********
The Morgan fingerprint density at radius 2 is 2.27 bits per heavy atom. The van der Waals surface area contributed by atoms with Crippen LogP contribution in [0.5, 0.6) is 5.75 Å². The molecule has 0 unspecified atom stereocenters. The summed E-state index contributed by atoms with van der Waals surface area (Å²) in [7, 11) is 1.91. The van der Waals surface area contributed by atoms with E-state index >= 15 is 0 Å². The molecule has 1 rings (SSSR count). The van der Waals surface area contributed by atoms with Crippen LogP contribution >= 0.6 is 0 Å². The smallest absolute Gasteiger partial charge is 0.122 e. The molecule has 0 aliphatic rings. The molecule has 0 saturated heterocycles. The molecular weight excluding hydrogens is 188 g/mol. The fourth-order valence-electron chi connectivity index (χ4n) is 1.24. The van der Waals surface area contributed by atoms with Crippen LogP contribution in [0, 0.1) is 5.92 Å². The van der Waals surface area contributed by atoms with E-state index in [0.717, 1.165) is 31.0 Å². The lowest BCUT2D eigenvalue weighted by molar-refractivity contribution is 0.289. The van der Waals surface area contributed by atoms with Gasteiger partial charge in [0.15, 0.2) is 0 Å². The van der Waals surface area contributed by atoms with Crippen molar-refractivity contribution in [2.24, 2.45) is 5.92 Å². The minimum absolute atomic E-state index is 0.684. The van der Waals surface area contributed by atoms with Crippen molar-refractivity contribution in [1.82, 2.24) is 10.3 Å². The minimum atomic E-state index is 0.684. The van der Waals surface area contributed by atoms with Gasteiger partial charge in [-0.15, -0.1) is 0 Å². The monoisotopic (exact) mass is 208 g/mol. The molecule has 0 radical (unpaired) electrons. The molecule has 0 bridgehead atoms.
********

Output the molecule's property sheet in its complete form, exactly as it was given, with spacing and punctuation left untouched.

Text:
The Morgan fingerprint density at radius 2 is 2.27 bits per heavy atom. The van der Waals surface area contributed by atoms with Crippen LogP contribution in [0.5, 0.6) is 5.75 Å². The molecule has 0 unspecified atom stereocenters. The summed E-state index contributed by atoms with van der Waals surface area (Å²) in [7, 11) is 1.91. The van der Waals surface area contributed by atoms with E-state index >= 15 is 0 Å². The molecule has 1 rings (SSSR count). The van der Waals surface area contributed by atoms with Crippen LogP contribution >= 0.6 is 0 Å². The smallest absolute Gasteiger partial charge is 0.122 e. The molecule has 0 aliphatic rings. The molecule has 0 saturated heterocycles. The molecular weight excluding hydrogens is 188 g/mol. The fourth-order valence-electron chi connectivity index (χ4n) is 1.24. The van der Waals surface area contributed by atoms with Crippen LogP contribution in [0, 0.1) is 5.92 Å². The van der Waals surface area contributed by atoms with E-state index in [0.717, 1.165) is 31.0 Å². The lowest BCUT2D eigenvalue weighted by molar-refractivity contribution is 0.289. The van der Waals surface area contributed by atoms with Gasteiger partial charge in [0.15, 0.2) is 0 Å². The van der Waals surface area contributed by atoms with Crippen molar-refractivity contribution in [2.24, 2.45) is 5.92 Å². The minimum absolute atomic E-state index is 0.684. The van der Waals surface area contributed by atoms with Crippen molar-refractivity contribution in [1.82, 2.24) is 10.3 Å². The minimum atomic E-state index is 0.684. The van der Waals surface area contributed by atoms with Gasteiger partial charge in [-0.15, -0.1) is 0 Å². The monoisotopic (exact) mass is 208 g/mol. The molecule has 0 radical (unpaired) electrons. The molecule has 0 bridgehead atoms.